The EA Management Program: From the perspective of a Coherency Architect.

Why a Program and not a Project

Enterprise Architecture is dealing with configuring many different components of an organization (Bernard) and these components can rarely be configured properly through a big bang change as a project would usually be. A program can be defined as a series of projects that will change different components in a evolutionary approach.

Since Enterprise Architecture and Coherency Management is dealing with more than people then it the changes can’t be implemented with a big bang approach since it will either fail by the people will go back to the old way of doing things or they will be overworked in changes (of which John P. Kotter has written the book titled “Creating the Sense of Urgency”).

Therefore should the Coherency Architect work with establishing a so called Enterprise Architecture Program (EA Program) or more advanced a Coherency Architecture Program. The difference between the two types of programs are that organizations that works with the Coherency Architecture program can be identified as having an Enterprise Architecture titled as “Extended Architecture” and above.

The Enterprise Architecture

First of all the Coherency Architect needs to identify the AS – IS Enterprise Architecture to understand the enterprise architecture as it current is. When the Enterprise Architecture has been investigated and a significant overview has been created then the Coherency Architect should develop a transition plan. The transition plan that is known as the Enterprise Architecture Management Plan. The plan is foremost a documentation method.

The Enterprise Architecture Management Plan

The plan is the transition between from the ”AS IS” (the current state) to AS IS (the future state). This means that the organization needs to launch a series of projects that enables clarifies the business processes (business architecture, the information systems and data needs (the information architecture) and how the various technical platforms operates and interacts (technical architecture).

If the organization chooses to apply Bernard’s EA3 Cube as the preferable EA approach to document the “AS IS” state for the Enterprise Architecture then the Enterprise Architects have to investigate the five levels from a top down approach. The first level is the goals and initiatives, the second layer is products and services, the third layer deals with data and information, the fourth layer deals with systems and application and the fifth layer deals with network and infrastructure.

The EA3 Cube.
The EA3 Cube.

The documentation process is often costly and it takes time; however by investigating the Enterprise Architecture then the architects can aide the top management of the organization by identifying gaps and potentially inefficient processes and systems that needs to be replaced or upgraded. When the gaps have been identified and the top management has given its permission to initiate the the transformation then the EA program can be established.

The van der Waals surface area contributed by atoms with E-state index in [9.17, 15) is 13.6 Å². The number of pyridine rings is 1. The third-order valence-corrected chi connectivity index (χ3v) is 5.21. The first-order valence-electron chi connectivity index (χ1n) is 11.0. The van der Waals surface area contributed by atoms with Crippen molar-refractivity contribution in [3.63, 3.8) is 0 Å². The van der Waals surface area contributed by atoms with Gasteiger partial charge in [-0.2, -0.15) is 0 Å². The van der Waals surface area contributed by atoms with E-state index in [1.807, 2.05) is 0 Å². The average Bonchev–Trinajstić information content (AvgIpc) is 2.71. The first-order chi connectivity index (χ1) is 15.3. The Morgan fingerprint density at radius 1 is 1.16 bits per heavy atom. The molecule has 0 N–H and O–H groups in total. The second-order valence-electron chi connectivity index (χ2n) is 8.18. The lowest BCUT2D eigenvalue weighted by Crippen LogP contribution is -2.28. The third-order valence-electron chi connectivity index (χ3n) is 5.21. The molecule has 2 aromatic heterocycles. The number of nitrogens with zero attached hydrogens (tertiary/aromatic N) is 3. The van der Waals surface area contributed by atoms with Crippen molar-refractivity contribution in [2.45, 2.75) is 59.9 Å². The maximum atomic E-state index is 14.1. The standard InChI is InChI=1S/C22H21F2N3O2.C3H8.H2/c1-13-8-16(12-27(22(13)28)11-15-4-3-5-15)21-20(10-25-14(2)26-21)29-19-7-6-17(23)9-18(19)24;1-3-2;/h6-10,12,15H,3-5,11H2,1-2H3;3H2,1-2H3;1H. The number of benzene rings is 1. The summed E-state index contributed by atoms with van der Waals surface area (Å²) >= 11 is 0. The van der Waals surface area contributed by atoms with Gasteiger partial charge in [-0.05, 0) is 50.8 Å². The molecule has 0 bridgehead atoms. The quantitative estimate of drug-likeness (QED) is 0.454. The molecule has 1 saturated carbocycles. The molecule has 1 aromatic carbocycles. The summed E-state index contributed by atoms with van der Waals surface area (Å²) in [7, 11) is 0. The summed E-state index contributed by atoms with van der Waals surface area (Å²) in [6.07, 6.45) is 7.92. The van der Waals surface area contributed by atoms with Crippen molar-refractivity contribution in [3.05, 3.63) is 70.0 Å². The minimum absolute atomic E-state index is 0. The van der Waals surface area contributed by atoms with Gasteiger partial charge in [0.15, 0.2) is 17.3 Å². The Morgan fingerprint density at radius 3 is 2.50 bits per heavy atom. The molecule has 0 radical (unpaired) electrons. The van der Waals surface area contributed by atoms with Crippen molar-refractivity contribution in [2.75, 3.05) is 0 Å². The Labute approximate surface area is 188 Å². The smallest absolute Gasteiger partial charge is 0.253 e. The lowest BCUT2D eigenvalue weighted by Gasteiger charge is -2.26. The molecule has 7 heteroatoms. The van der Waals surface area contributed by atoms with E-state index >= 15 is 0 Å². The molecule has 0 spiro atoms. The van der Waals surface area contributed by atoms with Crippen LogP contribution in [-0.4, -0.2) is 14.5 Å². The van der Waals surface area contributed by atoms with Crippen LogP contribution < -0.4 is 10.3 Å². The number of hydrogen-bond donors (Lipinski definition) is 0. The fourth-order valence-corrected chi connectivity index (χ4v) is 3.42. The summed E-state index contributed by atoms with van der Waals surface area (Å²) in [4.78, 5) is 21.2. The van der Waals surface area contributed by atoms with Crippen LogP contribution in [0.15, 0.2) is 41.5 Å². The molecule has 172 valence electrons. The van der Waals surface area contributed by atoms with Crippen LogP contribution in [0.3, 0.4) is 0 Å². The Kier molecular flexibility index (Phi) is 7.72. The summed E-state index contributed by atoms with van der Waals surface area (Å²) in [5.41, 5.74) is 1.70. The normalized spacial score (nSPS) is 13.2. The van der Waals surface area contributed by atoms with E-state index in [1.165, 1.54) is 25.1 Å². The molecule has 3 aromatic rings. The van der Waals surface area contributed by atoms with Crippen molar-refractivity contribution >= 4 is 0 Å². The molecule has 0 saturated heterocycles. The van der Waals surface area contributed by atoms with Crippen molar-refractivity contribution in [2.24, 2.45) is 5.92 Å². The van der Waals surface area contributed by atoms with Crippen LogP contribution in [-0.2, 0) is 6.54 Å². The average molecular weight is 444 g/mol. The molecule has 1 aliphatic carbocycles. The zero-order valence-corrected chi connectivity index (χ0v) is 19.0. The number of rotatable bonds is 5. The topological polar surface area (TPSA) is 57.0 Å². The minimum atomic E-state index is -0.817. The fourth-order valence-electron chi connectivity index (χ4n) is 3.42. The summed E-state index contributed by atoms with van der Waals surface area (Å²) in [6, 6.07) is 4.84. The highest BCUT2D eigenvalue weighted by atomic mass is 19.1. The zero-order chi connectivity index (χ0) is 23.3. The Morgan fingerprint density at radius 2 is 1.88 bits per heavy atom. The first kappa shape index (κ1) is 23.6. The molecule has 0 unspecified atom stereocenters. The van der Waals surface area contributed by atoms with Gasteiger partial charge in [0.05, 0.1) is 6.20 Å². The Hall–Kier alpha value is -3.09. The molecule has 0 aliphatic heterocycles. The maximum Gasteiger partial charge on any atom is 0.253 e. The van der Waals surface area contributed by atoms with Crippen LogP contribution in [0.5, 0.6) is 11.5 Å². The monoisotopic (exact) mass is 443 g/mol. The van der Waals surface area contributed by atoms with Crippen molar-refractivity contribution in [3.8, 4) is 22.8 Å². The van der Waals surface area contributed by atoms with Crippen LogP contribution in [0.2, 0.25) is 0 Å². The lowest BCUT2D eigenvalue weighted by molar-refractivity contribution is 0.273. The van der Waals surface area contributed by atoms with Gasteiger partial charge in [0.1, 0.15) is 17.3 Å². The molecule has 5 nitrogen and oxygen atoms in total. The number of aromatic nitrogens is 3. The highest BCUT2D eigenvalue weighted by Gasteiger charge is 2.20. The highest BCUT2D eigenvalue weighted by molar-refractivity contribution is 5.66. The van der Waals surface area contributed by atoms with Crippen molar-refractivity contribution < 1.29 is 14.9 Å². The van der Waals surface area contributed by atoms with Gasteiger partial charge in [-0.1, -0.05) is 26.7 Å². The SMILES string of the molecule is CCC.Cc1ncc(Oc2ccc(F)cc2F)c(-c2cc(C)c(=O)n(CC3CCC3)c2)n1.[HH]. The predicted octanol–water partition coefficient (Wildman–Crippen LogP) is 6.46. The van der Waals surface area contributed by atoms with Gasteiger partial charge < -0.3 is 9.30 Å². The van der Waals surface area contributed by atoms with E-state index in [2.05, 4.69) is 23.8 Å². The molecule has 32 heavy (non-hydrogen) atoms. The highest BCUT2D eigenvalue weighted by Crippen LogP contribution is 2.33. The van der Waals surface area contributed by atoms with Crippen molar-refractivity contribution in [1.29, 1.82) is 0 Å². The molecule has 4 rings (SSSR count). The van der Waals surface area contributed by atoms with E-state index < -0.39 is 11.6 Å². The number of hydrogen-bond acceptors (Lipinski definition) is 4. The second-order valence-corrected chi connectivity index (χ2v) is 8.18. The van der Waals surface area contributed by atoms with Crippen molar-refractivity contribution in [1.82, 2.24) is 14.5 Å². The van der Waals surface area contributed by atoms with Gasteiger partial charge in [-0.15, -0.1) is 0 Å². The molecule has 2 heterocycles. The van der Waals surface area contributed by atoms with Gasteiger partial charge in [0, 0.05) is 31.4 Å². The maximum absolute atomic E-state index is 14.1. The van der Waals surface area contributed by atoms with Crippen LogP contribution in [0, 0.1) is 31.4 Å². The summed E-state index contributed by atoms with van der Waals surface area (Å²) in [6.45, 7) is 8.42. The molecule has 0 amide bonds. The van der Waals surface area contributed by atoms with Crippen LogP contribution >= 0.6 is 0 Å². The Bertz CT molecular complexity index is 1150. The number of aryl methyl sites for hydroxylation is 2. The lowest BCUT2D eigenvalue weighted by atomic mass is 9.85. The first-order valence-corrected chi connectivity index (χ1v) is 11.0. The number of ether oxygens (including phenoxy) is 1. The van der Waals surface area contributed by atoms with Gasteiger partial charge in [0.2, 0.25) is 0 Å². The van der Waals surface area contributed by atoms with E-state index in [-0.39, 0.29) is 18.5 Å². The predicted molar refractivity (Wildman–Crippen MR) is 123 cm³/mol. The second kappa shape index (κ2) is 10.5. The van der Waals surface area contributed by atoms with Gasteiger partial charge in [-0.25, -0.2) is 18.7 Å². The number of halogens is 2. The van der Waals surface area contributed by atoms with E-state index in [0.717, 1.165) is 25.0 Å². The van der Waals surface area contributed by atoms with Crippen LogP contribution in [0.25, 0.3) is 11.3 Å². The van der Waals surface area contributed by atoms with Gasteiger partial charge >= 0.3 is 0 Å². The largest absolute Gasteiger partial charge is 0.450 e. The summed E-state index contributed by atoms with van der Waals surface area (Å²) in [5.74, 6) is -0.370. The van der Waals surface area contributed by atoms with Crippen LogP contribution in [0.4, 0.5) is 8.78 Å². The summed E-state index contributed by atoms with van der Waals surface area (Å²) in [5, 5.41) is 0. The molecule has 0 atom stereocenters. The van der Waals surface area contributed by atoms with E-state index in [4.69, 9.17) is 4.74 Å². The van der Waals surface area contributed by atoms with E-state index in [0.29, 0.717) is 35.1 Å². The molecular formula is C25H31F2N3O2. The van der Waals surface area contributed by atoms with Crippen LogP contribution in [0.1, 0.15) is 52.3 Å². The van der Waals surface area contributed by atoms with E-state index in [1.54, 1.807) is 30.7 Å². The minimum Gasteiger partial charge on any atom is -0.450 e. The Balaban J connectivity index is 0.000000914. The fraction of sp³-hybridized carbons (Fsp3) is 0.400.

The program can be defined as a set of projects that all have that in common that they deal with components of the Enterprise Architecture. For that it is necessary to understand how the EA related projects are to be defined.

The EA Related Projects

The projects are usually strategic and the outcome of the projects impacts either the business architecture, the information architecture, the application architecture and the technological architecture or all of them.

An example of such a project is the implementation of a new ERP software application or implementation of a new project management flow system.

The two mentioned projects have an impact on their respective architectures; however if they are implemented the proper way where the business processes are re-defined then they will impact all the architectures (for that principles needs to be articulated).

These projects needs to be evaluated to identify how they contribute to the transformation of the Enterprise Architecture. In this process it is notable that the projects shouldn’t entirely be evaluated on economic costs and benefits (TCO and ROI) but also on how the projects enable the organization to accomplish its visions.


The EA management plan needs to be taken into consideration when organization begins to achieve success so management is able to react to potential gaps there might be in the organization. In the same time there will be a need for the Enterprise Architecture Management Plan to obtain knowledge of ways to innovate the organization and enhance its ability to develop new products and services if not to mention compete for market share or resources.


Bernard, S.A., 2005. An Introduction To Enterprise Architecture: Second Edition 2nd ed., AuthorHouse. 

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